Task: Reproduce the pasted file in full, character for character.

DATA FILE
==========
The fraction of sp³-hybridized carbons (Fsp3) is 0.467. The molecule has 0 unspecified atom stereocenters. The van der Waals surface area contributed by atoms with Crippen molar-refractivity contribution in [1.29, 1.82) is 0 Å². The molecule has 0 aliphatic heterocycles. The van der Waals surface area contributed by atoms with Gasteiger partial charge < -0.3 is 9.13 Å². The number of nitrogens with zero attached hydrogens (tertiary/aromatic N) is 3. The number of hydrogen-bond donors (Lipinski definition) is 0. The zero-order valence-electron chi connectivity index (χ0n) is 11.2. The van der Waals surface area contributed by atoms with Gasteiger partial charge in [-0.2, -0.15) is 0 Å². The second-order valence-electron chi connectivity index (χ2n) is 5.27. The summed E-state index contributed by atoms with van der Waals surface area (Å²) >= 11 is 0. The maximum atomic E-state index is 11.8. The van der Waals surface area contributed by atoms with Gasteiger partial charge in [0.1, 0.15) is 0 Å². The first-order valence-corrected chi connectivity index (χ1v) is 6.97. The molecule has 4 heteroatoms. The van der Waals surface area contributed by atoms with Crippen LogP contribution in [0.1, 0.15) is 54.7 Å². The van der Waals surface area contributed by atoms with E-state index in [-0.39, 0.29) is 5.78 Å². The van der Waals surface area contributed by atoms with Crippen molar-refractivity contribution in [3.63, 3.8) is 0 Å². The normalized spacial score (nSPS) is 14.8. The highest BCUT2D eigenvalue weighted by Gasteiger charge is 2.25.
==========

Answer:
The fraction of sp³-hybridized carbons (Fsp3) is 0.467. The molecule has 0 unspecified atom stereocenters. The van der Waals surface area contributed by atoms with Crippen molar-refractivity contribution in [1.29, 1.82) is 0 Å². The molecule has 0 aliphatic heterocycles. The van der Waals surface area contributed by atoms with Gasteiger partial charge < -0.3 is 9.13 Å². The number of nitrogens with zero attached hydrogens (tertiary/aromatic N) is 3. The number of hydrogen-bond donors (Lipinski definition) is 0. The zero-order valence-electron chi connectivity index (χ0n) is 11.2. The van der Waals surface area contributed by atoms with Gasteiger partial charge in [-0.2, -0.15) is 0 Å². The second-order valence-electron chi connectivity index (χ2n) is 5.27. The summed E-state index contributed by atoms with van der Waals surface area (Å²) >= 11 is 0. The maximum atomic E-state index is 11.8. The van der Waals surface area contributed by atoms with Gasteiger partial charge in [0.1, 0.15) is 0 Å². The first-order valence-corrected chi connectivity index (χ1v) is 6.97. The molecule has 4 heteroatoms. The van der Waals surface area contributed by atoms with Crippen LogP contribution in [0.1, 0.15) is 54.7 Å². The van der Waals surface area contributed by atoms with E-state index in [-0.39, 0.29) is 5.78 Å². The van der Waals surface area contributed by atoms with Crippen molar-refractivity contribution in [3.63, 3.8) is 0 Å². The normalized spacial score (nSPS) is 14.8. The highest BCUT2D eigenvalue weighted by Gasteiger charge is 2.25.